For some time now immigrants have been in the news as we, as a nation, have struggled with how to create a just immigration system. After several hundred years of welcoming pretty much everyone, in the 19th and 20th centuries our nation decided we needed to institute controls over who was admitted into the United States.
Overall we have a pretty dismal record of organizing that process around the racial and ethnic prejudices of those of us who were in power. For example, at some point we started to dislike the Irish and tried to shut the door on them, and many of us of European descent were threatened by the Chinese and Japanese and moved to exclude them. Of course, we allowed Africans in, but as slaves.
Now we have millions of undocumented immigrants who have entered the country in violation of our laws, and we are in a quandary about what to do with them. Recently our government has decided to prosecute all people who enter illegally, and we have started separating the children from their parents while their cases are being processed through the system. To many people of faith, this is an extreme and unjustifiable measure.
This week our attorney general tried to reassure Christians about all of this by quoting the Bible. He picked the 13th chapter of Romans where the Apostle Paul said: “Let every person be subject to the governing authorities, for there is no authority except from God, and those authorities that exist have been instituted by God.”
I must point out that Attorney General Sessions left out what Paul said eight verses earlier in his letter that actually addresses the bigger issue at hand: “Let love be genuine. . . . Contribute to the needs of the saints; extend hospitality to the strangers.”
Since our government official in charge of enforcing our laws has invoked the Bible, I thought we should take a look at what scripture says about immigrants.
In the 19th chapter of Leviticus, we are told to provide for the poor and the foreigner; don’t mistreat the foreigners living among you. Treat them as citizens. Love them as yourself, for you were aliens in Egypt. In the 10th chapter of Deuteronomy we are told that God loves the stranger, providing them food. And that you should also love the stranger, for you were strangers in Egypt. In the 23rd chapter of Exodus we are told not to oppress an alien, for you know the heart of an alien since you were aliens in Egypt.
I think we get the point. Since we all have histories as aliens, strangers and foreigners, we would do well to remember our own stories and the stories of our ancestors when we are considering how to treat the immigrants we encounter. In fact, God commands it.
But our attorney general was talking about government action, not our individual actions as Christians, right. Well, not so fast.
The Apostle Paul, while a Roman citizen, was not empowered with any ability to influence the Roman emperor. He had no vote and no voice. That’s not our story, is it? We have voices and votes. That’s good . . . great, in fact. But it also makes us responsible, doesn’t it?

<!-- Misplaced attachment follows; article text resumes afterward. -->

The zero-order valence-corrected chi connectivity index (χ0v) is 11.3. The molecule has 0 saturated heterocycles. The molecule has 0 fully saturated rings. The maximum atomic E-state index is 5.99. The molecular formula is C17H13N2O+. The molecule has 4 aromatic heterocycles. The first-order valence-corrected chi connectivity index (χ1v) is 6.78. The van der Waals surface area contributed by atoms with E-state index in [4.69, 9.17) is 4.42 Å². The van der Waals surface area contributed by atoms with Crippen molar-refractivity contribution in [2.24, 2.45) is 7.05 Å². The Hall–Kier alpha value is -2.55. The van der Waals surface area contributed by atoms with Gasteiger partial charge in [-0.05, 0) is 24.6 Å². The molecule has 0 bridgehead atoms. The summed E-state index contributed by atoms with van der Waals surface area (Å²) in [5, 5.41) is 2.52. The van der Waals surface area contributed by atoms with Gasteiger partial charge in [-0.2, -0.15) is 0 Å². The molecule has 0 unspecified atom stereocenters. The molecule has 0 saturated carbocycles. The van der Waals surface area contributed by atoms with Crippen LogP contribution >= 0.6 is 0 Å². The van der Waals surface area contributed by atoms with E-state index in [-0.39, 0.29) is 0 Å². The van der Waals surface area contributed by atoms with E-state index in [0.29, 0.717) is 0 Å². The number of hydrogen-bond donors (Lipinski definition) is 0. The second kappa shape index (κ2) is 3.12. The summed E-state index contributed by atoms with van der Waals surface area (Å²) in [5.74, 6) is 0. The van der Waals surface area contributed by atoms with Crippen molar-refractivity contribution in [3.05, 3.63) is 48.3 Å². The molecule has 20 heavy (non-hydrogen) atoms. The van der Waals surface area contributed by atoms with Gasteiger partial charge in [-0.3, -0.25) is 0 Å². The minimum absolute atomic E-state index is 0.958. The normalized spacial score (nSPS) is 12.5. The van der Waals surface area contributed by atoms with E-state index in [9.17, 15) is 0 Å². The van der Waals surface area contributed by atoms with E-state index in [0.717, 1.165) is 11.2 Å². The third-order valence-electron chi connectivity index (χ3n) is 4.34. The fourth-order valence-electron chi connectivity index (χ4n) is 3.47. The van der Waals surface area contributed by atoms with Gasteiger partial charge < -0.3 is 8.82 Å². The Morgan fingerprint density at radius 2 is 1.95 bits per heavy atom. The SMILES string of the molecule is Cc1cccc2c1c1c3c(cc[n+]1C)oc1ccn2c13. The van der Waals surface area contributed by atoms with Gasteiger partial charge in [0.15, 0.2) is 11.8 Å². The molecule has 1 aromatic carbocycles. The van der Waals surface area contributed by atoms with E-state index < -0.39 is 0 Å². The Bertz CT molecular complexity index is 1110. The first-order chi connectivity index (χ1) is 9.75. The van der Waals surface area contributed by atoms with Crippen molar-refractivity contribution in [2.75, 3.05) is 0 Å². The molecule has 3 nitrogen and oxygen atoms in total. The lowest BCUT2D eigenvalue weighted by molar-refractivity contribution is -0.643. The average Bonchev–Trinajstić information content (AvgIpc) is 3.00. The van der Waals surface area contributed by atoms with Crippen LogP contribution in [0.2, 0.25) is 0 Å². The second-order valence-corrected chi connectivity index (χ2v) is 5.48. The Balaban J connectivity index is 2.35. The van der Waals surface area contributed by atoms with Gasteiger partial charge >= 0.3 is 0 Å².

In our reading from 2 Corinthians today, the same Apostle Paul reminds us that “all of us must appear before the judgment seat of Christ, so that each may receive recompense for what has been done in the body, whether good or evil.”
That brings to mind the 25th chapter of Matthew where Jesus, sitting in judgment on the world, separates people like sheep and goats. To those on his right side, he offers words of commendation, saying: “Come, you that are blessed by my Father, inherit the kingdom prepared for you from the foundation of the world; for . . . I was a stranger, and you welcomed me.” And they say, when did we do this? And Jesus says, “Just as you have done it to one of the least of these who are members of my family, you did it to me.”
Then Jesus says to the goats on his left side: “You that are accursed, depart from me . . . for I was a stranger and you did not welcome me.” Then those on the left say: “Lord, when was it when we saw you a stranger and did not take care of you?” And Jesus answers them, saying: “Truly I tell you, just as you did not do it to one of the least of these, you did not do it to me.”
At St. Columb’s we are a family of God’s people who come together, among other things, to equip ourselves for Christian service in the world, including discharging our obligations as citizens of this country. As individuals, we understand that we sometimes disagree on how the Christian Gospel calls us to action. We also understand that there are occasions when we should try to combine our voices on important issues as we have done in the past. I believe that meaningful immigration reform and measured and merciful enforcement of our laws, which makes reasonable provision for our safety, is just such an issue. I believe it is time to combine our voices to insist that our leaders fix this.